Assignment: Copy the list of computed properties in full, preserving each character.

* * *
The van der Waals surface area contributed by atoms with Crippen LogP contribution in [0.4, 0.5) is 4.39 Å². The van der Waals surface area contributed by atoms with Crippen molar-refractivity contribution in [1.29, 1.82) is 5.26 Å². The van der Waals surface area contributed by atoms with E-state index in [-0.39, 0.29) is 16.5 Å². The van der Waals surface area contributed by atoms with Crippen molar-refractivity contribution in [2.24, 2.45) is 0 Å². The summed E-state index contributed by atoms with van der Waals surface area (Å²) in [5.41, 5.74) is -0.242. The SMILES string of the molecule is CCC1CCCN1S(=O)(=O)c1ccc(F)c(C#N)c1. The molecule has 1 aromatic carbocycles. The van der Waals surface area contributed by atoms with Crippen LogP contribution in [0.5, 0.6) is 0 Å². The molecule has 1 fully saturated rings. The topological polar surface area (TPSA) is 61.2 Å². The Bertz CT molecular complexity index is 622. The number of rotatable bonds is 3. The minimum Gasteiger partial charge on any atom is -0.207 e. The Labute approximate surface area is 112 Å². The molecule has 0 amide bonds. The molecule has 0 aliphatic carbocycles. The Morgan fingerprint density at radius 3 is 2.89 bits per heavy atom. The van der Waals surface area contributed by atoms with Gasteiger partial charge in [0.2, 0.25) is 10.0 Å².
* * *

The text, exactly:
The van der Waals surface area contributed by atoms with Crippen LogP contribution in [0.4, 0.5) is 4.39 Å². The van der Waals surface area contributed by atoms with Crippen molar-refractivity contribution in [1.29, 1.82) is 5.26 Å². The van der Waals surface area contributed by atoms with E-state index in [-0.39, 0.29) is 16.5 Å². The van der Waals surface area contributed by atoms with Crippen molar-refractivity contribution in [2.24, 2.45) is 0 Å². The summed E-state index contributed by atoms with van der Waals surface area (Å²) in [5.41, 5.74) is -0.242. The SMILES string of the molecule is CCC1CCCN1S(=O)(=O)c1ccc(F)c(C#N)c1. The molecule has 1 aromatic carbocycles. The van der Waals surface area contributed by atoms with Crippen LogP contribution in [0.5, 0.6) is 0 Å². The molecule has 1 fully saturated rings. The topological polar surface area (TPSA) is 61.2 Å². The Bertz CT molecular complexity index is 622. The number of rotatable bonds is 3. The minimum Gasteiger partial charge on any atom is -0.207 e. The Labute approximate surface area is 112 Å². The molecule has 0 amide bonds. The molecule has 0 aliphatic carbocycles. The Morgan fingerprint density at radius 3 is 2.89 bits per heavy atom. The van der Waals surface area contributed by atoms with Gasteiger partial charge in [0.2, 0.25) is 10.0 Å².